Image: ASUS

ASUS has announced the world’s first 32-inch HDMI 2.1 gaming monitor, the ROG Swift PG32UQ. This is a 4K (3840 x 2160) IPS display capable of refresh rates of up to 144 Hz and a moving picture response time (MPRT) of 1 ms. The ROG Swift PG32UQ also covers 98 percent of the cinematic DCI-P3 color space and is DisplayHDR 600 certified for true, high-contrast HDR and higher peak brightness.

“It has two HDMI 2.1 ports to support up to 4K visuals at up to 120 Hz on the latest gaming consoles,” ASUS noted. “It also has Display Stream Compression (DSC) technology, a compression standard for transporting ultra-high definition video streams across a single interface at high speed with no perceptible loss of visual quality. It allows PG32UQ to support up to 4K 144 Hz visuals via a single DisplayPort 1.4 connection.”

“PG32UQ is G-SYNC Compatible ready and features ASUS Extreme Low Motion Blur Sync (ELMB Sync) technology and ASUS Variable Overdrive technology for consistently smooth visuals at variable frame rates. For color performance, PG32UQ is DisplayHDR 600 compliant, has 160% sRGB and 98% DCI-P3 color gamut support, and is factory pre-calibrated to ensure Delta E < 2 color accuracy.”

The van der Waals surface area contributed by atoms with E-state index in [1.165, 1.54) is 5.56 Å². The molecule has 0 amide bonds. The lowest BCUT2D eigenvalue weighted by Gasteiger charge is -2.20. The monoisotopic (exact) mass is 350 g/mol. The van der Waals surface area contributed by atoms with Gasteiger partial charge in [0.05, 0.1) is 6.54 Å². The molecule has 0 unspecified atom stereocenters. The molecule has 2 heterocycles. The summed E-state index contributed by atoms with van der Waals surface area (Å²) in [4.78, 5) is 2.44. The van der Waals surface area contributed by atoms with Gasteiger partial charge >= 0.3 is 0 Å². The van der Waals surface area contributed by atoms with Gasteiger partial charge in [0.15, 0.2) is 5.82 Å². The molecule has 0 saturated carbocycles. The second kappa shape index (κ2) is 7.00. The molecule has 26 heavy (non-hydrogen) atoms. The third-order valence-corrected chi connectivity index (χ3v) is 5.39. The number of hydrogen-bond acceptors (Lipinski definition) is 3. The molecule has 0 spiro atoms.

ASUS says that the ROG Swift PG32UQ will be available starting from Q2 2021 in North America. Pricing is unknown.

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3 Comments

  1. Looks interesting, but may need to donate some excess body parts to be able to afford it.

    This isn’t the UQX, which is expected to be $3,000+ USD. The UQX is still MIA despite now being two years after it was initially announced.

  2. I wonder how on screen quality compares to my Asus XG438Q.

    My XG438Q is brilliant in games, but I do way more work on this thing than I play games, and the font quality is quite honestly atrocious, no matter what settings you use.

    I’ve been thinking about getting something else ever since I first got it. It has everything else that I want, but the terrible font quality on the desktop just kind of kills it for me.

    I was thinking maybe one of the newer smaller LG OLED’s might be what I get, but now my concerns about burn-in have been reignited, especially on the desktop with menu elements, etc.

    The fallback choice would be something like this, but after my experience with the XG438Q, I’m going to have to be extremely cautious before I trust them again.

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